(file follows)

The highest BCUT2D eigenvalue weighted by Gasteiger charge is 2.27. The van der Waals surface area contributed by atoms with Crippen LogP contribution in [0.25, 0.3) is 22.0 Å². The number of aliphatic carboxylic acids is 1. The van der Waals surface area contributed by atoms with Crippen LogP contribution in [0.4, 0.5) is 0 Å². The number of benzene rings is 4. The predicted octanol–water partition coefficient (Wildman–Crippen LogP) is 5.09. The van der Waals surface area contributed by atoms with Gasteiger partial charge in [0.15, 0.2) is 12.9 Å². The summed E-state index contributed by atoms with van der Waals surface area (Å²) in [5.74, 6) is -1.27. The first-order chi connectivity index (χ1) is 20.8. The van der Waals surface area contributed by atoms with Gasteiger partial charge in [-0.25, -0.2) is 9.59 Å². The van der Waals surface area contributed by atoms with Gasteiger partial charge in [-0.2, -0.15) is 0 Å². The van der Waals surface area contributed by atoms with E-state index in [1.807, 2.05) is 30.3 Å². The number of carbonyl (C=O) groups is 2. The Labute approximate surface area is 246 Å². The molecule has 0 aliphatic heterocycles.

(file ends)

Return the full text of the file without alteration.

The highest BCUT2D eigenvalue weighted by Gasteiger charge is 2.27. The van der Waals surface area contributed by atoms with Crippen LogP contribution in [0.25, 0.3) is 22.0 Å². The number of aliphatic carboxylic acids is 1. The van der Waals surface area contributed by atoms with Crippen LogP contribution in [0.4, 0.5) is 0 Å². The number of benzene rings is 4. The predicted octanol–water partition coefficient (Wildman–Crippen LogP) is 5.09. The van der Waals surface area contributed by atoms with Gasteiger partial charge in [0.15, 0.2) is 12.9 Å². The summed E-state index contributed by atoms with van der Waals surface area (Å²) in [5.74, 6) is -1.27. The first-order chi connectivity index (χ1) is 20.8. The van der Waals surface area contributed by atoms with Gasteiger partial charge in [-0.25, -0.2) is 9.59 Å². The van der Waals surface area contributed by atoms with Gasteiger partial charge in [-0.2, -0.15) is 0 Å². The van der Waals surface area contributed by atoms with E-state index in [1.807, 2.05) is 30.3 Å². The number of carbonyl (C=O) groups is 2. The Labute approximate surface area is 246 Å². The molecule has 0 aliphatic heterocycles.